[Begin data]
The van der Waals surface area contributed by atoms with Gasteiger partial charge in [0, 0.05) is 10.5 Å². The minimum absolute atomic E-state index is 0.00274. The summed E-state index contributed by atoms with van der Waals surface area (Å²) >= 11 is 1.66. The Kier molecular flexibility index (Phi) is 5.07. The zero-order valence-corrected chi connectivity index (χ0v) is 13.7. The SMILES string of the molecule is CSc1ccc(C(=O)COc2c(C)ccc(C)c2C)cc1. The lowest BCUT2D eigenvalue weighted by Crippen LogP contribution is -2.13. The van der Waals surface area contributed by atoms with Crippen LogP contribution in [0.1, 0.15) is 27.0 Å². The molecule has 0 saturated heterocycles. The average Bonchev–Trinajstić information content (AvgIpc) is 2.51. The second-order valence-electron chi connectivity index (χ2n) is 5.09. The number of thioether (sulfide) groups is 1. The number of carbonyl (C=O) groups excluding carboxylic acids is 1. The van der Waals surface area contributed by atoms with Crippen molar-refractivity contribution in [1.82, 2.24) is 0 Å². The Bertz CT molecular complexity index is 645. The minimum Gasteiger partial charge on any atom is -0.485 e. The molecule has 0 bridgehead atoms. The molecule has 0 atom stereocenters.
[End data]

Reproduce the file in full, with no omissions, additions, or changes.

The van der Waals surface area contributed by atoms with Gasteiger partial charge in [0, 0.05) is 10.5 Å². The minimum absolute atomic E-state index is 0.00274. The summed E-state index contributed by atoms with van der Waals surface area (Å²) >= 11 is 1.66. The Kier molecular flexibility index (Phi) is 5.07. The zero-order valence-corrected chi connectivity index (χ0v) is 13.7. The SMILES string of the molecule is CSc1ccc(C(=O)COc2c(C)ccc(C)c2C)cc1. The lowest BCUT2D eigenvalue weighted by Crippen LogP contribution is -2.13. The van der Waals surface area contributed by atoms with Crippen LogP contribution in [0.1, 0.15) is 27.0 Å². The molecule has 0 saturated heterocycles. The average Bonchev–Trinajstić information content (AvgIpc) is 2.51. The second-order valence-electron chi connectivity index (χ2n) is 5.09. The number of thioether (sulfide) groups is 1. The number of carbonyl (C=O) groups excluding carboxylic acids is 1. The van der Waals surface area contributed by atoms with Crippen molar-refractivity contribution in [1.82, 2.24) is 0 Å². The Bertz CT molecular complexity index is 645. The minimum Gasteiger partial charge on any atom is -0.485 e. The molecule has 0 bridgehead atoms. The molecule has 0 atom stereocenters.